A Home Bed & Breakfast
Jerusalem Post Magazine
November 8, 2013 14:48
By GLORIA DEUTSCH
Photos by Uriel Messa
Anne Kleinberg, author, interior designer and, for the last few years, landlady, decided to turn her beautiful home into a boutique bed and breakfast when she realized how much she loved to entertain and have people around.
“My husband’s children are all grown up and have their own homes,” she says.
“Someone suggested I start having paying guests as a joke, and it evolved into a serious venture.”
And so Casa Caesarea was born. Guests have rooms on the upper floor for privacy and the incredible view of the golf course around them, as the house was built near tGlimpse of Dining Roomhe 14th hole. The private areas still make up the bulk of the house and carry the stamp of an ex-New Yorker with impeccable taste and an eye for style.
Kleinberg and her engineer husband, Oded, had been living in Herzliya Pituah but found it too crowded and noisy.
“I’ve always loved Caesarea ever since I came here as a teenager to a concert in the amphitheater in 1971,” recalls Kleinberg.
“It’s so calm here – there are no electric poles or telegraph cables above ground, no high-rises – just gorgeous, peaceful, elegant surroundings.”
They decided to build their home from scratch and with the help of an architect, were able to create their ideal living space – a place that, she feels, welcomes and embraces the visitor.
“I wanted a great feeling as you walk in, welcoming but not pretentious,” Kleinberg says. “We both contributed to the layout, deciding we did not want small rooms and that the house should be U-shaped.
The main thing was that when you walk in, you see the whole background outside through the living-room window.”
They also thought ahead to a time when they would be less agile.
“We decided to put our living quarters including the master bedroom, on the ground floor, so as not to have to go up and down stairs,” she says. They decided to choose a design bigger than they really needed to make the house easier to sell in the distant future.
“Luckily no one has ever lobbed a ball through our window,” smiles Kleinberg.
They put in a French limestone fireplace and French windows. The color chosen for the walls of the whole house was a basic taupe shade, which she says can look totally different depending on the lighting.
“Sometimes it’s pink, sometimes lavender, sometimes beige,” Kleinberg explains.
The floors are pink marble, which she feels adds to the warmth of the house, and in the dining room she had the tiler cut black tiles into small diamond shapes to achieve the classical interior look. Kleinberg kept the furnishings neutral except for two purple armchairs in washable suede. The coffee table came from Pitaro- Hecht, while the two sofa tables with wrought iron bases and glass tops came from Turkiz.
On the walls they have a Sali Ariel painting of Sheinkin StreetLiving Room – Wall Unit in Tel Aviv, and a Charles Fazzino 3D abstract which was awedding gift to themselves when they visited New York.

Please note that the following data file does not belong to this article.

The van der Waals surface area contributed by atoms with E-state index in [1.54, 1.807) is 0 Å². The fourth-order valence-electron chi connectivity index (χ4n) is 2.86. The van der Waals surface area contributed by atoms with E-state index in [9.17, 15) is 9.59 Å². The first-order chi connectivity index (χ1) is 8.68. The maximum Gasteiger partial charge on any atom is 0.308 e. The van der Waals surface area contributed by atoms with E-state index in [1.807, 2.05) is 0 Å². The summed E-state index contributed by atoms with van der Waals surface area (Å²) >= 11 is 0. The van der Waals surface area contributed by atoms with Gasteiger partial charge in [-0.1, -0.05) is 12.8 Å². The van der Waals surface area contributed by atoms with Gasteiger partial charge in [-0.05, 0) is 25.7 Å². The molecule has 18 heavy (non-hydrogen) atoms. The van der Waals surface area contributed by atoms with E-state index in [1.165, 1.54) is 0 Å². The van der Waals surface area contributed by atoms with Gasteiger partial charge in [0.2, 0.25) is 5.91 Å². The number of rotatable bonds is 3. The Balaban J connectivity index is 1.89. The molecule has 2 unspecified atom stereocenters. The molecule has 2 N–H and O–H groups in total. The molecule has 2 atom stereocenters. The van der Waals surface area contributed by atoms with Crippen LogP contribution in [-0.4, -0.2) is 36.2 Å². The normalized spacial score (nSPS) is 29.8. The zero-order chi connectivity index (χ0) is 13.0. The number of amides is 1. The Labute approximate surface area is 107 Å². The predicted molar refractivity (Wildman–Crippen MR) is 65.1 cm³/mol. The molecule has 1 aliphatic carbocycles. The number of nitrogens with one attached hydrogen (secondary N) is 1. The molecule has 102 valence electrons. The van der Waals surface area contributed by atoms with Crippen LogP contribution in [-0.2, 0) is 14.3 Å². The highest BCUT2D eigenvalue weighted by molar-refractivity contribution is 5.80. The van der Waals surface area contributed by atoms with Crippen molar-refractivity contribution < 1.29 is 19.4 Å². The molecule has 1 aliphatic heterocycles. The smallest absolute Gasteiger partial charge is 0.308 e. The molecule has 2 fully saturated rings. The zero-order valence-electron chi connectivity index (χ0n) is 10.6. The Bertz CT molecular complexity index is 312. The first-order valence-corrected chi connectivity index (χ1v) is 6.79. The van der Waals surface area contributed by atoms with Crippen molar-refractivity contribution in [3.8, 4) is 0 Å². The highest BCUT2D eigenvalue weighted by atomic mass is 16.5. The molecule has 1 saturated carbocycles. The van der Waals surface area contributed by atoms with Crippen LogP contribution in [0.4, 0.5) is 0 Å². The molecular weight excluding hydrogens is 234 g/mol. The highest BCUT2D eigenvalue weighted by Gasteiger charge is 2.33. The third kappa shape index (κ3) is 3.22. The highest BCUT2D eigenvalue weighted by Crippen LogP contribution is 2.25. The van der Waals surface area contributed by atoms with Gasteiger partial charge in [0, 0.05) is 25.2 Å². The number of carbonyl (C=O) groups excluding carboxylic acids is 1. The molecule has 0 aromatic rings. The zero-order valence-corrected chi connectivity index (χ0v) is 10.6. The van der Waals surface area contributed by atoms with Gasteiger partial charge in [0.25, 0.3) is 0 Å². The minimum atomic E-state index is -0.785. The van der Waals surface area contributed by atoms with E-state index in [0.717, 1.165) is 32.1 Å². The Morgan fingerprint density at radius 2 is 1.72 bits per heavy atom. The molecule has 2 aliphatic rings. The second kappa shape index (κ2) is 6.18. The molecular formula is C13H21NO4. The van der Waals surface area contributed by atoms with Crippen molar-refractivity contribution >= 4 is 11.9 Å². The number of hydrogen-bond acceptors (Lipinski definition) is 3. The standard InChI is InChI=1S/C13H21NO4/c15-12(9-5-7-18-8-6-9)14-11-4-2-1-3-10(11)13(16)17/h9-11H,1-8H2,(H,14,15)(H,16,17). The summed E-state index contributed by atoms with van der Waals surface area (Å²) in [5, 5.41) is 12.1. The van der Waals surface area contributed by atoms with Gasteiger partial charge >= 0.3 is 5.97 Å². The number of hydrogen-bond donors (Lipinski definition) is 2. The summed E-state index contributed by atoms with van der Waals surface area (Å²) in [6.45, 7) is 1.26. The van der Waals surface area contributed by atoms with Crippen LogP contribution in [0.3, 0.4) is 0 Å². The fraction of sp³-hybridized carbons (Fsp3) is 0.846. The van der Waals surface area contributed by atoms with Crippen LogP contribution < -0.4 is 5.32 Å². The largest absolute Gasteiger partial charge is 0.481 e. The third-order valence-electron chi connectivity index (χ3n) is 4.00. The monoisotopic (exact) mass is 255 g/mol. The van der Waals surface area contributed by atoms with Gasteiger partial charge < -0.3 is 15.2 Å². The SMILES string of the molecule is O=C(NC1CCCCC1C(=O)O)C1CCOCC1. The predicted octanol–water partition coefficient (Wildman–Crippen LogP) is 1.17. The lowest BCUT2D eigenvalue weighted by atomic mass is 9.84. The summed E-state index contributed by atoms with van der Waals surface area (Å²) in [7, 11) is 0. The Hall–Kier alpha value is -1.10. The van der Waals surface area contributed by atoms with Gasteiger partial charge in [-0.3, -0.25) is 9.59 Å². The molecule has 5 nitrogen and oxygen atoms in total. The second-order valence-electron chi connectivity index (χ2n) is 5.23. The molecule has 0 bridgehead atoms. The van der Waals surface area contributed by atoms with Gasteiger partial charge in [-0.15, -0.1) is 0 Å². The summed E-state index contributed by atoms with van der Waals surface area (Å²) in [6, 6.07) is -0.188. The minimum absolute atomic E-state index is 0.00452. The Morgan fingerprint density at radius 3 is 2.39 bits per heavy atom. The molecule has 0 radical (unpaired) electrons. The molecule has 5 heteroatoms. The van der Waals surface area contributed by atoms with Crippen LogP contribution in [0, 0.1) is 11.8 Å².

The wall unit in the library was designed by Anne around the piano. It is cream-colored lacquered wood with a mahogany background, and here she keeps her design books as well as her own cookery books and her successful novel, Menopause in Manhattan, which came out in 2011. The elegant chairs are antique reproductions and the Cajun Blue Dog was acquired on a trip to New Orleans.
The kitchen, as befits a cookbook writer, is complex, organized and she says took her a year to complete.
“It’s designed in zones,” Kleinberg says.
The first is the cooking zone, with one of her favorite gadgets, a pot filler, extending from the wall.
“The hands of the clock are spoons and forks,” she points out.
Zone two is the cleaning area, with sink and dishwasher; three is the baking area, with bread machine, mixer and all the necessary utensils; and four is the serving area, including the island and extra sink.
Conveniently next to the kitchen is the elegant dining room with a custom-made square table that can extend to a rectangle seating 16. The Klismos chairs are upholstered with heavy cotton material brought from New York, the design being fruit and flowers on a black background. A light pink credenza in the background adds a splash of color.
Outside, a 14-meter pool is a tempting sight. It was created for serious laps, and Kleinberg designed the tiles. The patio floor is made of the same marble as the house but is sanded. The columns which support it are structural but nevertheless, are topped with Doric design capitals.
Often brides stay over and leave to their wedding from Casa Caesarea, so she has made the bedrooms romantic havens, all white with drapes and hangings. These rooms also double as honeymoon suites.
“I also have events here, private parties and chef dinners,” says Kleinberg. “I do workshops on self-publishing and teach design and entertaining. I just love to use the house.”